Keep the Nanny Happy

Keep the Nanny Happy Domestic help stands up for fair pay By: Patty Fisher Behind every super-successful two-career couple, there’s a person who makes it possible for them to work such long hours and still come home to a clean house, clean laundry, freshly scrubbed children and home-cooked meals. Call her the maid, the nanny […]

Keep the Nanny Happy

Domestic help stands up for fair pay

By: Patty Fisher

Behind every super-successful two-career couple, there’s a person who makes it possible for them to work such long hours and still come home to a clean house, clean laundry, freshly scrubbed children and home-cooked meals.

Keep the Nanny HappyCall her the maid, the nanny or the personal assistant. Whatever you call her, she belongs to one of most exploited professions in the country.

Even in expensive Silicon Valley, where folks think nothing of buying the latest gadgets and designer baby clothes, some domestic workers are paid less than minimum wage. They work nights and weekends without overtime. They have no benefits or job security.

Their employers wouldn’t think of hiring an office worker under those conditions. But there’s something about housework and child care that just doesn’t command respect.

“Domestic work is considered demeaning work because of the way our society has treated the mothers who did that work, the slaves who did that work, the recent immigrants who did that work,” said Jill Shenker, an organizer for the Women’s Collective with La Raza Centro Legal in San Francisco. “It’s a self-perpetuating cycle.”

Long hours, no overtime

Obviously, not all families exploit their nannies and housekeepers. Many offer good salaries and treat them like valued family members.

Yet according to a survey by the Data Center, an Oakland research group focusing on social justice issues, one in 10 Bay Area

domestic workers makes less than the $8 state minimum wage. Nearly half make less than $15 an hour, and 90 percent work overtime without additional compensation.

Even the law discriminates against domestics, permitting longer work weeks for live-in maids.

Organizers across the country like Shenker are trying to change those long-standing attitudes.

Last week the collective brought the movement to Atherton. Dozens of domestic workers and their supporters arrived by bus from throughout the Bay Area. They marched along quiet Isabella Avenue and staged a protest outside the $17 million home of Sakhawat and Roomy Khan.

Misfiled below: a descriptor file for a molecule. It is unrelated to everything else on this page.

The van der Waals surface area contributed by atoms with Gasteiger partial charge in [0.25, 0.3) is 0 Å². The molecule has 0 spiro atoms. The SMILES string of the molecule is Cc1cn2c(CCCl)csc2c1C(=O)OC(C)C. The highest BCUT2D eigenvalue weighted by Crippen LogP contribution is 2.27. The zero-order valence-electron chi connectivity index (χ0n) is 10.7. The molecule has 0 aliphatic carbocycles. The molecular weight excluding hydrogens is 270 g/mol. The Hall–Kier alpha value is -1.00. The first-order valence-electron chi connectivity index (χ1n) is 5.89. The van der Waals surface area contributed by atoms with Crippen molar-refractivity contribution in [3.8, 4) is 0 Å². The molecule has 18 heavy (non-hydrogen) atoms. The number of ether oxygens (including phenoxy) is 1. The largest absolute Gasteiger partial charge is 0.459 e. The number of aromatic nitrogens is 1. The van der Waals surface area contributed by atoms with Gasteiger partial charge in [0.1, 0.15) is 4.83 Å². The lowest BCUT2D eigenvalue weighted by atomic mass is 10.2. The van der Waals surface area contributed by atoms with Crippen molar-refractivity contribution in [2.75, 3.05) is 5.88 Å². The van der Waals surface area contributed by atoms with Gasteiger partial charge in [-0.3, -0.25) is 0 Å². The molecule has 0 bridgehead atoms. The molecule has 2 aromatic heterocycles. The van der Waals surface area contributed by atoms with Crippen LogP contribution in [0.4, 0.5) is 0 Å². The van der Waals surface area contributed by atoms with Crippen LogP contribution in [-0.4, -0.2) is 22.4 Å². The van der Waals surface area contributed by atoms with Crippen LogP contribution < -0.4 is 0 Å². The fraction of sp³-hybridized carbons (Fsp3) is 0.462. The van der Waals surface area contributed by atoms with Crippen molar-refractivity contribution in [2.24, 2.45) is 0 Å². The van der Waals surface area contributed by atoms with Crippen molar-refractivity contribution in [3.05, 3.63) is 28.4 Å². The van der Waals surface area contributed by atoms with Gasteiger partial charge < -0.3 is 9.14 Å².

The Khans are being sued in federal court by the live-in maid they fired after four years, Vilma Serralta. She claims she cleaned the Khans’ 9,300-square-foot house, cared for their daughter, cooked, served meals and worked nights and weekends — for about $250 a week. She is asking for more than $120,000 in back pay.

Elizabeth Tippett of Wilson Sonsini Goodrich and Rosati represents the Khans. She said they deny the allegations.

Indignant and speaking up

One of the Atherton protesters was a 62-year-old domestic worker from El Salvador who asked me to call her Mrs. Sanchez. Though she’d never been involved in social activism before, Sanchez joined the Women’s Collective after her boss at a cleaning service made her work nights and weekends without overtime and then fired her when she demanded that he pay Social Security taxes.

“I am 100 percent indignant about what happened,” she told me through an interpreter. “We need to speak up for our rights.”

Christina Chung, an attorney with the Legal Aid Society’s Employment Law Center, has taken Serralta’s case.

“Unfortunately, exploitation like this is typical,” she said.

I wouldn’t say such mistreatment is typical, but it’s all too common.

Which puzzles me. I’d think people would try hard to keep their household staff happy. Not only does the maid or the nanny make their lives run smoothly, but she also has access to all their special personal stuff like designer clothes and credit card bills — not to mention their kids.

A living wage seems a small price to pay for peace of mind.


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